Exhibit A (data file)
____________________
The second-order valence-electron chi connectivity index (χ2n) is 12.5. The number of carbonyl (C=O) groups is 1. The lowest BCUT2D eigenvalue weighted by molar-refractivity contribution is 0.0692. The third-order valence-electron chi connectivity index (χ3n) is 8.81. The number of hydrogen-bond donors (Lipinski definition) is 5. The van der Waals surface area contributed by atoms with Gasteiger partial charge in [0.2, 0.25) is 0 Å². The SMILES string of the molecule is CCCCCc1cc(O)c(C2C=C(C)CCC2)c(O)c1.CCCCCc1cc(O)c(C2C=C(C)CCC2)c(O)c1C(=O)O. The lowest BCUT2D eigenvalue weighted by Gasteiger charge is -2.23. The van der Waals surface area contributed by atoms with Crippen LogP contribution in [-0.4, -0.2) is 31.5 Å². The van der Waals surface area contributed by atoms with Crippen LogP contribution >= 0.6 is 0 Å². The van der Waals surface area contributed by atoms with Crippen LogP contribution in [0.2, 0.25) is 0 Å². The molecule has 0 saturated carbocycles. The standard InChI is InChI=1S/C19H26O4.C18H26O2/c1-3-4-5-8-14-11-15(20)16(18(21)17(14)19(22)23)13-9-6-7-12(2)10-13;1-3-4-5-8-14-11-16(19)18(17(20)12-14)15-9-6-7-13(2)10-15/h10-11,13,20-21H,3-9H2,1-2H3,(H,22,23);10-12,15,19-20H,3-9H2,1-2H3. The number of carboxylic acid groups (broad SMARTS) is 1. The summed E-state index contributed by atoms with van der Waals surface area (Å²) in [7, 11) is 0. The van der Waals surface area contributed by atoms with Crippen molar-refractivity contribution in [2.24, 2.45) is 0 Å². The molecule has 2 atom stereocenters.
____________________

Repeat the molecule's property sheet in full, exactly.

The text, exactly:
The second-order valence-electron chi connectivity index (χ2n) is 12.5. The number of carbonyl (C=O) groups is 1. The lowest BCUT2D eigenvalue weighted by molar-refractivity contribution is 0.0692. The third-order valence-electron chi connectivity index (χ3n) is 8.81. The number of hydrogen-bond donors (Lipinski definition) is 5. The van der Waals surface area contributed by atoms with Gasteiger partial charge in [0.2, 0.25) is 0 Å². The SMILES string of the molecule is CCCCCc1cc(O)c(C2C=C(C)CCC2)c(O)c1.CCCCCc1cc(O)c(C2C=C(C)CCC2)c(O)c1C(=O)O. The lowest BCUT2D eigenvalue weighted by Gasteiger charge is -2.23. The van der Waals surface area contributed by atoms with Crippen LogP contribution in [-0.4, -0.2) is 31.5 Å². The van der Waals surface area contributed by atoms with Crippen LogP contribution >= 0.6 is 0 Å². The van der Waals surface area contributed by atoms with Crippen LogP contribution in [0.2, 0.25) is 0 Å². The molecule has 0 saturated carbocycles. The standard InChI is InChI=1S/C19H26O4.C18H26O2/c1-3-4-5-8-14-11-15(20)16(18(21)17(14)19(22)23)13-9-6-7-12(2)10-13;1-3-4-5-8-14-11-16(19)18(17(20)12-14)15-9-6-7-13(2)10-15/h10-11,13,20-21H,3-9H2,1-2H3,(H,22,23);10-12,15,19-20H,3-9H2,1-2H3. The number of carboxylic acid groups (broad SMARTS) is 1. The summed E-state index contributed by atoms with van der Waals surface area (Å²) in [7, 11) is 0. The van der Waals surface area contributed by atoms with Crippen molar-refractivity contribution in [2.24, 2.45) is 0 Å². The molecule has 2 atom stereocenters.